Many people believe there is a link between stuttering and brain problems. This can make stuttering a demoralizing condition for both child and parent. Stuttering is perceived by many as a sign of lower intelligence, but this is not the case.
It is true that stuttering can result from head trauma, mental illness or neurological problems. However, unless there are other cognitive deficiencies, there is no correlation between stuttering and intelligence or ability. In the majority of childhood stuttering cases, it's simply a developmental roadblock that the child will outgrow or that can be controlled through speech therapy.
Stress, Self-Esteem and Stuttering
Stuttering is not primarily a result of a lack of confidence or low self-esteem; however, stuttering can cause a child to worry, leading to an exaggerated stutter when the child is confronted with certain stressful situations, such as talking to strangers or talking on the telephone.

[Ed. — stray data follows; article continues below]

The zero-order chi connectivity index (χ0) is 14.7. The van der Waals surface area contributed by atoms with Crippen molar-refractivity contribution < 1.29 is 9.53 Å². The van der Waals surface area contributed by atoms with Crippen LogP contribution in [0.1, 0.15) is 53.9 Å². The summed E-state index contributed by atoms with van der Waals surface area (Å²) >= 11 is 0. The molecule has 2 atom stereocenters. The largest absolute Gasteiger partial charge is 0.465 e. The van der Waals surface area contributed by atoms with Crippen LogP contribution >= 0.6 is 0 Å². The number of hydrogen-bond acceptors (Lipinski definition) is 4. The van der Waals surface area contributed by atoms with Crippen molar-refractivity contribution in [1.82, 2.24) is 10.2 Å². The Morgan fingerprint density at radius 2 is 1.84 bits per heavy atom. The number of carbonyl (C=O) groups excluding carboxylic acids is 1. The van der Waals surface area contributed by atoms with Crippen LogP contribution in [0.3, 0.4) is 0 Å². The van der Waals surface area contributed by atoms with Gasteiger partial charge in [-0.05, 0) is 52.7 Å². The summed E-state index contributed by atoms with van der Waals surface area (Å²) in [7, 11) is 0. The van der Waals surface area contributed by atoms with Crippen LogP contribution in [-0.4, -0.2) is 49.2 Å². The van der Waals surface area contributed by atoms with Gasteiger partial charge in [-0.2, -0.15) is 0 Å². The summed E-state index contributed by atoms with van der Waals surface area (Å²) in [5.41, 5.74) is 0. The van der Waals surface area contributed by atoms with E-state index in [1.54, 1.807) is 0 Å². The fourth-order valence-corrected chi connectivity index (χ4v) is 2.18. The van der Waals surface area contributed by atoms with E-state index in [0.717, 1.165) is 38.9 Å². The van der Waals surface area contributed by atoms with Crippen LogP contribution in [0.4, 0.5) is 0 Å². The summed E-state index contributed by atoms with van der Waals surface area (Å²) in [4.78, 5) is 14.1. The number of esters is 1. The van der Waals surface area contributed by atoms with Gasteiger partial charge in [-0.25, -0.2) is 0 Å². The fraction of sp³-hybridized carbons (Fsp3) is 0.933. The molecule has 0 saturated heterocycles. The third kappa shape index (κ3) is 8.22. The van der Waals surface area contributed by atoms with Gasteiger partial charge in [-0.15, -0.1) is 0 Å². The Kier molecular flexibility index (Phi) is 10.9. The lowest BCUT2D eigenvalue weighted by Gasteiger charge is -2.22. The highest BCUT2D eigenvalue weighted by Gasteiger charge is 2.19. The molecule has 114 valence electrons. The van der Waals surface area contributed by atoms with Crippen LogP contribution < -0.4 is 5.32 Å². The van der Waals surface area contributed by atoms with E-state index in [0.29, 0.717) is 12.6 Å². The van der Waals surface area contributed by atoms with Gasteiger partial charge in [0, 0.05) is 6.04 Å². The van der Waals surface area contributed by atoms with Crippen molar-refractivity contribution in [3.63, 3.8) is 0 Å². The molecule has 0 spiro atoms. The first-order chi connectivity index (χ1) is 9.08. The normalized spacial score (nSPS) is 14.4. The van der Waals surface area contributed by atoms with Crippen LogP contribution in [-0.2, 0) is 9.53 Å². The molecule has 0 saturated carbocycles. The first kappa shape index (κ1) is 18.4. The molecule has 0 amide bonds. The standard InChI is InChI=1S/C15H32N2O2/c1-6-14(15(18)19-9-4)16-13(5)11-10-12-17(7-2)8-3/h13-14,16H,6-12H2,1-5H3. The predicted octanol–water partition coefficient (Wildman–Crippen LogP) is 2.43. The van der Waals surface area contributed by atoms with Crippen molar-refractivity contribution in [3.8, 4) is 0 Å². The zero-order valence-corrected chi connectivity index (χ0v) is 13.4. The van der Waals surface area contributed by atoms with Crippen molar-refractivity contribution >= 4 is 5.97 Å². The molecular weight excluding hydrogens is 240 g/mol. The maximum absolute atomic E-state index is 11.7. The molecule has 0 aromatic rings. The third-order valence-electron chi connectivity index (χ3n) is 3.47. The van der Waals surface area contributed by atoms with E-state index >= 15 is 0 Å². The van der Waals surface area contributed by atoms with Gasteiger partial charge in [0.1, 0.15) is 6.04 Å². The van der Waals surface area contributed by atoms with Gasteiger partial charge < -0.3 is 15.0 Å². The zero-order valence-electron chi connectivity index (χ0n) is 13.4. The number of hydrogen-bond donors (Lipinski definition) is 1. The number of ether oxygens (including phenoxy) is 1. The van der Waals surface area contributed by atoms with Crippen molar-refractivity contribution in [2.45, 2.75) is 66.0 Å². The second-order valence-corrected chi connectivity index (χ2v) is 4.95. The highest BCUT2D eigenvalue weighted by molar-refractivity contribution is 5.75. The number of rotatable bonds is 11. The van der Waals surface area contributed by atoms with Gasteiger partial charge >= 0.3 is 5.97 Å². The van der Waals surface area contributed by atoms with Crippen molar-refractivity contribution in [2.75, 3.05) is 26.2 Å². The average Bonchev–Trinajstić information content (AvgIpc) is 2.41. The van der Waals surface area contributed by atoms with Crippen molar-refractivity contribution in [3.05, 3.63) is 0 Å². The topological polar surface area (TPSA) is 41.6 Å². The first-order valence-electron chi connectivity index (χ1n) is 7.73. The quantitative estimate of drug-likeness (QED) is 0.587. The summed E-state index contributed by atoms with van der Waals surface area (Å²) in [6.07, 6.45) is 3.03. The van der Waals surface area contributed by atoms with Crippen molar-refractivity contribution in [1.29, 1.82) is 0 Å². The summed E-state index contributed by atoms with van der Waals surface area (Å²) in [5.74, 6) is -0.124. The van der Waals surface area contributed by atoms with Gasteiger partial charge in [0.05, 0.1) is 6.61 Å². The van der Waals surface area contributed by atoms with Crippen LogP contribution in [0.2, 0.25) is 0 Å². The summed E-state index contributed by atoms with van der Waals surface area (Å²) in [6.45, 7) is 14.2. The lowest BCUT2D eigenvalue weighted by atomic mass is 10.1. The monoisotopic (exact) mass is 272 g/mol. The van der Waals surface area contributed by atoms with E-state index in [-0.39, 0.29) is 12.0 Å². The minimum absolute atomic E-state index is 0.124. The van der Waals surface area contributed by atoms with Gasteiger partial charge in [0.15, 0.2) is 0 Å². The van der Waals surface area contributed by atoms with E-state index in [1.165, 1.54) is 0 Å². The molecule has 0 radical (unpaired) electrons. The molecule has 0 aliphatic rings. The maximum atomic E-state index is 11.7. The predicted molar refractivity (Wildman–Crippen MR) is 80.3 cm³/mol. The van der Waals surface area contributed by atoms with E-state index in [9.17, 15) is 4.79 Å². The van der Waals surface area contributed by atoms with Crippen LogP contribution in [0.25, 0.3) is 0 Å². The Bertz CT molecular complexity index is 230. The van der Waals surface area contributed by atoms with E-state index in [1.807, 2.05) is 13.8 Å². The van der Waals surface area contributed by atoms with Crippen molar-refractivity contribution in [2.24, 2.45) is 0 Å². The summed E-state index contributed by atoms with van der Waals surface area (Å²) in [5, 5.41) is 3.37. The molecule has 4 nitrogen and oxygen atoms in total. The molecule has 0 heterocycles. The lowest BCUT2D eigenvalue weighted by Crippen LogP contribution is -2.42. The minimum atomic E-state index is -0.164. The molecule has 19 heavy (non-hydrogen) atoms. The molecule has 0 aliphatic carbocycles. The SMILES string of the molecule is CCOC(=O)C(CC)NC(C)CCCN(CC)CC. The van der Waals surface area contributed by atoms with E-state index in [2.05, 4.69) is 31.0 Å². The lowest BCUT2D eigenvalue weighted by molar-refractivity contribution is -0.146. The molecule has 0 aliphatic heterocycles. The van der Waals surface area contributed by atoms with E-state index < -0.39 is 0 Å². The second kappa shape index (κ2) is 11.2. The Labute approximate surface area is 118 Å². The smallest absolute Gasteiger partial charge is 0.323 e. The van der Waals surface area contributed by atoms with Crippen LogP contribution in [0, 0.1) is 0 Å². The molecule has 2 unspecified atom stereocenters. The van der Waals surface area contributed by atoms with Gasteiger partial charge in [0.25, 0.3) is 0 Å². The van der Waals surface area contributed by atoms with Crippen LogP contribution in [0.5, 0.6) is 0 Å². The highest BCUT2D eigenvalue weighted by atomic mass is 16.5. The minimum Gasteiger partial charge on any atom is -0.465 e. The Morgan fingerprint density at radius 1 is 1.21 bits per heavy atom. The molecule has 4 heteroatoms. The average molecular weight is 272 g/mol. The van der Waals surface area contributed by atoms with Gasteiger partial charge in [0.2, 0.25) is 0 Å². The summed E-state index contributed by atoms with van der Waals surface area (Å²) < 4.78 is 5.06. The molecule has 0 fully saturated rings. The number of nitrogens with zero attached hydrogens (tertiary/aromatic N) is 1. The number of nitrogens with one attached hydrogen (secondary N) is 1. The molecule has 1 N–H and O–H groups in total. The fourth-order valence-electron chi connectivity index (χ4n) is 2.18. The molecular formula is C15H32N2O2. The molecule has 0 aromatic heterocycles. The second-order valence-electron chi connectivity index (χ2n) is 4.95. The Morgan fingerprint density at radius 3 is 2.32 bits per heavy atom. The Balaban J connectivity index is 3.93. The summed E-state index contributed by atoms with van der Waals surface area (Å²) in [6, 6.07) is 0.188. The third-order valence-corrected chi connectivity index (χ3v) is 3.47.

There are a number of routes open to the parent of a stuttering child.
Conditioning alone can do much to lessen the degree of a stutter, though it is the child's confidence that really needs treatment in most cases. A good support network and the opportunity for a child to meet others with stutters of different types will enable her to accept her own stutter. Identifying people who once stuttered and have learned to control it can help to give a child a goal to reach. Boosting self confidence goes a long way toward keeping your child committed to therapy.
Cable television can bring a world of unsettling images into your home. Fortunately, there are easy ways to limit what your child can see.
Many parents want to curb their children's TV time, but aren't sure how to go about it, according to the American Academy of Pediatrics (AAP).